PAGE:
A Narcissist Misses Erin Pizzey's Big Story

The Atlantic, to which I have been a diffident subscriber over the years, recently ran a piece on Erin Pizzey, a British domestic violence advocate (h/t Janice Fiamengo). As it turns out, Pizzey is a complicated and interesting figure whose violent and verbally abusive mother sparked her subsequent political interests — ones which sometimes aligned with institutional feminism, and sometimes did not. That story, a much longer and better one, is told in her autobiography This Way To The Revolution, and also in the links Helen Lewis' Atlantic story provides. Particularly, her responses in this interview are enlightening:
Dean: So, you have recently, in the last year or so, published a book called This Way to the Revolution: A Memoir from Peter Owen Publishers. What can you tell me about that book, Erin?

Erin: I’ve always tried to tell the truth about the beginnings. I was one of the first people in England to get involved with the Women’s Movement and what I saw there, I knew perfectly well was going to be extremely destructive. And, when I began to stand up at these great big Collective meetings—and interestingly enough there were a lot of women from America who came over with initial instruction to show the British women how to be radical feminists. They’re a pretty frightening crowd and I got screamed at a lot partly because I said many women like myself, who are married, with or without children are perfectly happy to have the choice to be able to stay home. So, in the end last year actually … it took me 10 years to get this book published, it was turned down by every major publisher in this country. ...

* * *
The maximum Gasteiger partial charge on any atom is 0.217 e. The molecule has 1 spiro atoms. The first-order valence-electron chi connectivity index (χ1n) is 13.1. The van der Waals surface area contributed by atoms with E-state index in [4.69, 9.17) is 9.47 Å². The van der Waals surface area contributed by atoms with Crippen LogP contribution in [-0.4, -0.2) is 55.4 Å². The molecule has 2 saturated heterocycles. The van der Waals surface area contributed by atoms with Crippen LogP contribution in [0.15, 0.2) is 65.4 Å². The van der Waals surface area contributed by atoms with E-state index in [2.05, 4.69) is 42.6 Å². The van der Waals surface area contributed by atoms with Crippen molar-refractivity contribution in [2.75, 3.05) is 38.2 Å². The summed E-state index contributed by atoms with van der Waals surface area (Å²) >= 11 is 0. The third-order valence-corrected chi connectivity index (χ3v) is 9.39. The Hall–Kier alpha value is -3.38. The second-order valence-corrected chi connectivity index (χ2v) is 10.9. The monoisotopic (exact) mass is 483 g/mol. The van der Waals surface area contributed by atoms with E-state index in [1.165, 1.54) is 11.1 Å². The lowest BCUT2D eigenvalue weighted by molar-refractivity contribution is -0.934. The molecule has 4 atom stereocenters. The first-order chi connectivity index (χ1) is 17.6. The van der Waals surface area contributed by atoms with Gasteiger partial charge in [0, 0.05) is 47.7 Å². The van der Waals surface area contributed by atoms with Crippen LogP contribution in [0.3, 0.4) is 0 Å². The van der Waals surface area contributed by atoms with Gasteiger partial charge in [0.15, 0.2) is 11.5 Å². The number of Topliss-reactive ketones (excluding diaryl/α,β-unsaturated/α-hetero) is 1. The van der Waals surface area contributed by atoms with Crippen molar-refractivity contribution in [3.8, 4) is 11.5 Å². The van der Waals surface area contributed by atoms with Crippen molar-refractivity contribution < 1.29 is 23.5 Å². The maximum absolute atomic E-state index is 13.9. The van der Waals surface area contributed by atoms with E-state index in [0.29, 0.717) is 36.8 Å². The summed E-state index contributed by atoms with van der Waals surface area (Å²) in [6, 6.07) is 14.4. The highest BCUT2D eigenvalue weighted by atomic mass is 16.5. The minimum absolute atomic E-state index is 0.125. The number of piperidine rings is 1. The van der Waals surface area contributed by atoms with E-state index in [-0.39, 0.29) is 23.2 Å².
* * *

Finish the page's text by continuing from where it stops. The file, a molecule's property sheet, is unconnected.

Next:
Pizzey's father worked for the British Foreign Office in Tientsin at the time of the communist revolution, so she had an up-close look at their methods:
[The communists] had marched up the driveway and [her parents] were arrested. They were very lucky, my parents, because they were just under house arrest. Most of the others were put into prisons. ... So, I had no love of Communism from the very beginning. From what I saw when I was in these great big collectives was really Marxism. We were all organized into groups in our own homes and told that we must have consciousness-raising sessions. And I remember the woman who came to our [feminist] consciousness-raising and when she finished, I said this has nothing to do with women, this is actually Marxist. I said so we’re supposed to go to work full-time and put our children into care provided by the state—like the Communist government—and why are we calling this liberation? And so very quickly I was booted out and went off to open a community center for mothers and children. ...